Guest blog article by Liz Guthridge
How’s your world—your VUCA world, that is?
VUCA stands for volatile, uncertain, complex and ambiguous, a term coined by the US Army War College in Carlisle, Pennsylvania in the weeks before September 11, 2001. It’s a popular phrase with Bob Johansen, a distinguished fellow and former president of the Institute for the Future.
According to Dr. Johansen, who shared his 2011-2021 forecast at theAssociation of Change Management Professionals (ACMP) Global Conference in early April, our VUCA world is not going away. In fact it’s just going to spin faster during the next decade.
In his talk “External Future Forces That Will Disrupt the Practice of Change Management,” Dr. Johansen noted that VUCA is not necessarily doom and gloom. While VUCA can provide threats, it also can offer opportunities, especially if you translate VUCA as “vision, understanding, clarity and agility.”
As for his two big predictions for 2022 for organizational change agents, they are:
1. “The digital natives (now 16 years or younger) will create new practices to make change through gaming.” (The other key phrase besides gaming in this sentence is “make.” Dr. Johansen predicts that a culture of makers will drive the next generation of change. And as a result, leaders need to show the “maker instinct” trait.)
2. “Reciprocity-based innovation will focus on the economic, social and psychological value of reciprocity.” (Two important traits for leaders are smart-mob organizing and commons creating. Think Creative Commons.)
Dr. Johansen challenged the 825 of us in attendance to figure out how to help people and organizations adapt to these changes and others. To do this, we should watch our terms and our questions.
For example, one of the questions we should be asking is not, “What’s new?” but “What’s ready to take off?” Quoting author William Gibson, who coined the term “cyberspace,” Johansen said Gibson was absolutely right when he said “The future is already here — it's just not very evenly distributed.”
Both gaming and reciprocity-based innovation are here already. If you use or are familiar with Dropbox, Evernote, Doodle or any of the other cloud-based tools that offer free basic levels, you know about reciprocity-based innovation. The companies and others like them are giving away free services and products in the faith that they will get back even more in return. (And yes, they also are collecting our data….)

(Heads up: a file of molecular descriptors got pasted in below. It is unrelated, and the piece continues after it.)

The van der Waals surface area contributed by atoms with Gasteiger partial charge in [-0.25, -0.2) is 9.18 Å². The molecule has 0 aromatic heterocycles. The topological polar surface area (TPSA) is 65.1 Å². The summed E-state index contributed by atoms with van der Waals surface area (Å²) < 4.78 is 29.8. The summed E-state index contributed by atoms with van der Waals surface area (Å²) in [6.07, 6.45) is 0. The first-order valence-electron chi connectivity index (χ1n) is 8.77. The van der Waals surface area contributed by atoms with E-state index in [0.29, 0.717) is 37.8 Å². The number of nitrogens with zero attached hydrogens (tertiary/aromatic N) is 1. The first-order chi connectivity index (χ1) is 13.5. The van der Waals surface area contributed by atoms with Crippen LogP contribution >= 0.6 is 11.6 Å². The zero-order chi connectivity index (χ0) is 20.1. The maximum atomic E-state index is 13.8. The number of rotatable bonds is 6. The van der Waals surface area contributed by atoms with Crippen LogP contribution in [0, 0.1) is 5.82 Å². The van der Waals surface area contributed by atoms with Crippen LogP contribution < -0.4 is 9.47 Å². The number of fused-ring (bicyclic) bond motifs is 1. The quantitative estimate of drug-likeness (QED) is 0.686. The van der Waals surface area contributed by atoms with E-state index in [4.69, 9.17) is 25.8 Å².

As for games, their value is that “they present obstacles we volunteer to overcome” Dr. Johansen explained. Gaming experiences are a powerful way to learn.
In thinking about terms, Dr. Johansen observed that change management is an outdated term. Nobody wants to be managed anymore. And change is everywhere all the time.
Yes! But what is that new term?
As I continue to mull that over, I will commit to these three actions to help myself and others better adapt to our ever evolving VUCA world:
Get fit. According to Dr. Johansen, this is the age of the corporate athlete. We need to be organizationally, mentally and physically fit. This supports what Tony Schwartz has been advising with The Energy Project. The mental fitness also reinforces what Dr. David Rock of theNeuroLeadership Group teaches about the importance of keeping people in a “toward” state. Otherwise, it’s too easy to hijack people’s brains, which makes them want to fight or flee.
Do peripheral learning to enhance peripheral vision. To look for people, insights and resources that will help us fine-tune and invigorate our ways of working, we need exposure to things outside our regular stomping grounds. This means hanging out with different people from a variety of different disciplines than our own and becoming aware of what they’re doing and thinking. Exposure to cross-cultural experiences is also helpful. Breaking out of our echo chamber is more important than ever.
Refresh language frequently. This involves more than updating our obsolete language, as I recently wrote about. It’s also tracking signals to see what people are thinking and talking about, and making sure you’re using words, symbols and visuals that resonate with them.
For example, the phrase “executive presentation skills” is so last century. Instead, people want leaders with conversation skills who can build rapport, not just share reports. These leaders—and others too—need to convey complex ideas simply, not simplistically, and listen to what we say.
What other actions do we need to take? And can you help me find a more up-to-date, accurate phrase for “change management”?
Note: Please join us next week to get more of Liz's insights at her lunch & learn webinar: Communicate in a more brain-friendly way